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New Zealand’s Most Trusted In 2013 Revealed

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EMBARGOED until 5am Thursday 20 June 2013

New Zealand’s Most Trusted In 2013 Revealed

...And Those We Struggle to Believe In

here’s a new leader in the annual Reader’s Digest Most Trusted list released today in the July issue of Reader’s Digest New Zealand.

Make no mistake, New Zealand is a sports-focussed nation, with Kiwis increasingly in awe of our sporting champions.

The winner of the annual Reader’s Digest Most Trusted person is Sir John Kirwan. Sir John beat Willie Apiata VC (2) and took the trophy from last year’s winner, Richie McCaw (3).

Kiwi sports heroes make up nearly half of the top 20 most trusted New Zealanders. Sir Peter Snell (7) and Sarah Ulmer (10) make the top ten, while Olympic gold medallist Valerie Adams and All Black star Dan Carter place 12th and 13th respectively.

At the other end of the spectrum, Sonny Bill Williams, New Zealand’s rugby/boxing/league star, is the lowest ranked sportsperson at 91st place out of 100, slipping further down the ranks from his 85th place last year.

The ninth annual Reader’s Digest Trust Survey reveals the findings from a national poll conducted by a leading independent research company that reveals the people and professions we believe in – and those we don’t.

Ø  WHAT IS TRUST? – When it comes to trust, there are a number of key traits that Kiwis expect to see. The annual poll found that to be trustworthy you need to be dependable and responsible, factors that placed first equal in the rankings. We also respond well to people who are inspiring, hardworking, humble, intelligent, courageous, kind, have a sense of humour and those who are generous.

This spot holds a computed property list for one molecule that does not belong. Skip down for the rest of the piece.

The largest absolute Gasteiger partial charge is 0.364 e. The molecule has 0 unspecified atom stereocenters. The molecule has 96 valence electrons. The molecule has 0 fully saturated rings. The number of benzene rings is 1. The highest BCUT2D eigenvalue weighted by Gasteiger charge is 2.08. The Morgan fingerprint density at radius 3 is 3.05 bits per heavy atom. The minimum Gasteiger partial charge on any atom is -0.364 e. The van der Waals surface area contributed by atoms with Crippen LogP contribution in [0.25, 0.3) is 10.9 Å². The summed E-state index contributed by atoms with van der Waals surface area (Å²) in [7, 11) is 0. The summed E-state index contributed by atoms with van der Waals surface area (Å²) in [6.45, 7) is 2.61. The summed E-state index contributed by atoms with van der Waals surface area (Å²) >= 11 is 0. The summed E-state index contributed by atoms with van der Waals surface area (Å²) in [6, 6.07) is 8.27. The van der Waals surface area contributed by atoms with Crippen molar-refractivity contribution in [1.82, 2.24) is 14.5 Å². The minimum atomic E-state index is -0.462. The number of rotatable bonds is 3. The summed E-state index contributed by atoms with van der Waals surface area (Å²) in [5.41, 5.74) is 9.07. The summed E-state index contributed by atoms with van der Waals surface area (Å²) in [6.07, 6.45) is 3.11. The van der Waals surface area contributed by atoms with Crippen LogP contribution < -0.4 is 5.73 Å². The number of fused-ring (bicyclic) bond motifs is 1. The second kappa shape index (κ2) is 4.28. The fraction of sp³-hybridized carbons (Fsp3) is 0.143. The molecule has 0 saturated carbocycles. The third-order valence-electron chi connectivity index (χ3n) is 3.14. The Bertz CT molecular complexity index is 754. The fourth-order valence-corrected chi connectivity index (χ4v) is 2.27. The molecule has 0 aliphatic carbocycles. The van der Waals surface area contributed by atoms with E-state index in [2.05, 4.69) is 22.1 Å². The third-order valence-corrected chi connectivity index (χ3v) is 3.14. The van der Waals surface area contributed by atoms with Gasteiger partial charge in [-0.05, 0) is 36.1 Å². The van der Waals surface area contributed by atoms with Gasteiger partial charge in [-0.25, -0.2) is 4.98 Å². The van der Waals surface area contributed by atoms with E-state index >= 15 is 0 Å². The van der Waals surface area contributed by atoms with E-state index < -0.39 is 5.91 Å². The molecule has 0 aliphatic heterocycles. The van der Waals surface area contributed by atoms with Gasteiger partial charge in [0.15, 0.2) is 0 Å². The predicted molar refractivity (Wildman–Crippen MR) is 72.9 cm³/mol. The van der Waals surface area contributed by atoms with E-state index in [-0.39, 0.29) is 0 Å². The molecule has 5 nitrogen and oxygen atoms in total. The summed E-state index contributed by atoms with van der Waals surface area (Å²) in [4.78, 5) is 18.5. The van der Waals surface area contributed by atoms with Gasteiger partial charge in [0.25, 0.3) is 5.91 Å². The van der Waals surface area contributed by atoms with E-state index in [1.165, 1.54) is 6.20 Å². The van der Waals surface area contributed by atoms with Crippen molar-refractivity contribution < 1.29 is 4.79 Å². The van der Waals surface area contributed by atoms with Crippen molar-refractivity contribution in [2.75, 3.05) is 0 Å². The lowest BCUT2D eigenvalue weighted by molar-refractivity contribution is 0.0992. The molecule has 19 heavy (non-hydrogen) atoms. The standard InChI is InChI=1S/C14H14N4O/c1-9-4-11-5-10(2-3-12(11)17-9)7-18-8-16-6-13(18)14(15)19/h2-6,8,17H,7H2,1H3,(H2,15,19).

Ø  NEW ZEALAND’S MOST TRUSTED – John Kirwan, former All Black, depression awareness spokesperson (1); Willie Apiata VC, soldier (2); Richie McCaw, All Blacks’ captain (3); Alison Holst, food writer (4); Judy Bailey, TV presenter, charity worker (5); Peter Leitch, businessman, charity worker (6);  Peter Snell, former athlete, scientist (7); Jerry Mateparae, Governor-General (8); Kevin Milne, former TV host. consumer advocate (9); Sarah Ulmer, cyclist (10).

Ø  OUR POLITICAL LEADERS – A number of politicians failed to generate support and make up a large portion of the tail end. Gerry Brownlee, Canterbury Earthquake Recovery Minister (95); Michael Laws, former Wanganui Mayor; (96); Winston Peters, New Zealand First leader (97); John Banks, politician, former Mayor of Auckland (99); Hone Harawira, Mana Party leader (99).

In a battle between Mayors, the survey also revealed that Tim Shadbolt (53) inched out Bob Parker (56) to take the spot of most trusted Mayor in the country. Former Prime Minister, Helen Clark is fondly remembered as a trusted public figure, placing 57th, while our current leader, John Key takes 80th place.

Ø  ENTERTAINING NAMES – A wide range of familiar directors, singers and comedians make appearances on the list: Peter Jackson (18); Hayley Westenra (25); Neil Finn (33); Dave Dobbyn (35); Rhys Darby (43); Kiri Te Kanawa (46); The Topp Twins (48).

Ø  PROFESSIONS – As well as ranking New Zealand’s most trusted high profile people, the annual Reader’s Digest Trust Survey also reveals those professions that we regard as highly trustworthy. Rising from second place last year, paramedics joined firefighters and were voted the most trusted, placing first equal, followed by rescue volunteers (3). Nurses and pilots placed 4th and 5th, respectively.  Door-to-door salespeople and telemarketers trailed the list.  

Ø  HOW THE SURVEY WAS DONE – The 2013 Reader’s Digest Trust Survey was conducted by independent research firm Catalyst Consultancy & Research. It was carried out in two stages. The first survey determined who had caught the public imagination in the last year. The second survey rated how the top 100 were trusted on a scale of one-to-ten. Both stages were carried out using a representative cross-section of more than 600 people.

The July 2013 issue of New Zealand Reader’s Digest includes the full list of results and analysis, as well as an interview with Sir John Kirwan.


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